Humble Pie

Mark, The Blogfather and my new favorite person, wrote a post not too long ago about run he had that was sub-optimal for him. He ended that post by asking the question “Had any humble pie lately? ” That got me to thinking about my particular answer which came out a resounding “Yes!” I eat humble pie every single time I go for a run, a ride or a swim. Every.single.time.

I am not a performance athlete. I didn’t even begin my life as a casual athlete until I was in my late 30s when I started running. I started swimming in my mid-40s and I started riding my bike last summer in my early 50s so at some level I’m a rookie. At every level my performance is, on a good day, middle of pack-ish. I spend my swims eating other people’s bubbles and my rides watching my riding partner’s backs. I don’t fault myself for that – I am kind and loving when I’m not beating myself up for being a weiner.

I have had to work hard to come to grips with what has always felt like a lack of talent. It took me a really long time to appreciate my efforts at all – to recognize that just getting out there and doing what it takes to cover the distance really does count. That was in spite of all of the kudos I got from just about everyone I know. Lately I’ve even been pleased with my efforts because I have started working harder and it seems to be paying off. My times are better and I feel better after I finish.

Until recently my routine was to eat my humble pie, lace up my shoes or get in the saddle or pull on my goggles and then go out and just sort of run or swim or pedal. I often thought of Signorney Weaver playing Lt. Tawny Madison in Galaxy Quest shouting, “Look! I have one job on this lousy ship, it’s *stupid*, but I’m gonna do it, okay? ” the parallel being “Look! I have one job on this lousy ship, it’s *hard* and I’m not that great at it , but I’m gonna do it, okay? ”

I could talk about how lots of people never get past “I could never do that!” which is what I said about running a marathon when I first started running. I didn’t even want to get past that feeling and then, somehow, and I can’t for the life of me remember how this happened, I signed up with Team in Training and I did it – I ran a marathon. 6 years later I turned 50 so I ran another marathon and my time was worse – by 8 minutes.

Now I’m training for another marathon because I believe I can do better. I believe I can work and train and focus on my weaknesses (form and lack of strength) and run a marathon in just under 5 hours. Since I’ve started trying harder and started getting better I’m eating less humble pie and focusing more on the next little mini-goal, the next triumph.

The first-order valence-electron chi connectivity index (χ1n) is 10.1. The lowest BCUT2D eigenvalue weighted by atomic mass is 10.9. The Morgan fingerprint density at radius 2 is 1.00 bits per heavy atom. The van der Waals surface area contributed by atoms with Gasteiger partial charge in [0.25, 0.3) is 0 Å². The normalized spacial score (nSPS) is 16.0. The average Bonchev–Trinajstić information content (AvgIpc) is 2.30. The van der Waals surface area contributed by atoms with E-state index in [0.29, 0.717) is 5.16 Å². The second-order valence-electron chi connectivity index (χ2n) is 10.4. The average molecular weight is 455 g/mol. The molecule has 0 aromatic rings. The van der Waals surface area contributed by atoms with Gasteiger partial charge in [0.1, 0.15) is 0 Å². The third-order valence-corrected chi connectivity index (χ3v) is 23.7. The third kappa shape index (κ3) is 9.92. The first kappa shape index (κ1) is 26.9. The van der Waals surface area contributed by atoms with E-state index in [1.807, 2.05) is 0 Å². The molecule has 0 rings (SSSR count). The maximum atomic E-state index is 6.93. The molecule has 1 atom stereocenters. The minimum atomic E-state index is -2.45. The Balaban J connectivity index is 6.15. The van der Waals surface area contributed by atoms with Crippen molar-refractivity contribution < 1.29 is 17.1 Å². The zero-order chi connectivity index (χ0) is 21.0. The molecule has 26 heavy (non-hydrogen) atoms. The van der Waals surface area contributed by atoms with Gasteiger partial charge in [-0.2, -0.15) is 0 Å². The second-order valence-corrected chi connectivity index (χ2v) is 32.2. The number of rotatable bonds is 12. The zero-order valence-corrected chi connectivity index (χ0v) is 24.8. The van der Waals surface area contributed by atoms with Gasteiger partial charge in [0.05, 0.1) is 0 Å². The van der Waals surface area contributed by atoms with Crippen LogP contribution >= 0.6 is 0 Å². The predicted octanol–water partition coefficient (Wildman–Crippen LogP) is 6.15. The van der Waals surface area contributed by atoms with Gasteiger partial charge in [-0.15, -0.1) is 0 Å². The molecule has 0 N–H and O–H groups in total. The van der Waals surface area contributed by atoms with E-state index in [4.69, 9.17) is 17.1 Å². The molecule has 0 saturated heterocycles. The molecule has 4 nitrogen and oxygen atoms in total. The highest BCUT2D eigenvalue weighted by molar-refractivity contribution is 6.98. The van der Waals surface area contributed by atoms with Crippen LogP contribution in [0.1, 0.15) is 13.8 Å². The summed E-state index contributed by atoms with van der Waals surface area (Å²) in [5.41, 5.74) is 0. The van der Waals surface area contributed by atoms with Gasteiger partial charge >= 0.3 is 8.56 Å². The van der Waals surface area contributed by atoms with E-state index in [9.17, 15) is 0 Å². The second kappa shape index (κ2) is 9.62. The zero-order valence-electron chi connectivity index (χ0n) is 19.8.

I’m sure there will be many more days when I eat humble pie and feel discouraged but finally, after years and years of begrudgingly continuing to go the distance in spite of my limitations I’m starting to feel like I am reaching for my potential and that tastes a whole lot better than even the most lovingly baked humble pie. Besides, I need to save some room for the tater-tots!

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7 Responses to Humble Pie

  1. susie says:

    I can absolutely relate to your post. And I find myself, even today, placing limits on my own performance so I don’t disappoint myself. (If I don’t try, then a mediocre finish is ok, right? Wrong) Hmmmm, lots to think about.

  2. jeanne says:

    oh yes, so can i totally relate. SO CAN I. I hope i’m where you are now one day. And, yes, what susie said! Definitely lots to think about. (I do know one thing: we three rock!)

  3. Susan says:

    me too – seems like everyday lately is humble pie. I think your marathon goal is obtainable. Hang in there and don’t be a weiner.

  4. Dori says:

    Very inspirational! I’m always at the back of the pack, and sometimes get discouraged when women my age, and older, run twice a fast. I’m in a running group, but run every training run alone because the others are so much faster. But I tell myself I started late and will improve if I keep at it.The running community sometimes seems to be all about speed (I’ve seen marathon pace charts that stop at 5 hours). It’s nice to read about people I can relate to, who are running to stay fit, meet challenges, and accept themselves for doing their best. Good Job!

  5. The Running Blogfather says:

    Growth and empowerment are wonderful things ain’t they? You are kicking butt – no doubt about it.And you are SO sweet to call me one of your favorite people. Right back atcha. 🙂

  6. Bex says:

    I eat humble pie at the weekly track workouts my running club holds. Especially when I’m sprinting and I inch by the hares, who are on their recovery laps ….

  7. David says:

    My running keeps getting better (when I am in good health) and it all started when I got serious about training. If you’re buying into the regimen, you’ll enjoy the rewards, because they will come – all in relation to you. Nobody else. This is about you. Not anybody else. Allow yourself to enjoy the best you have to give.

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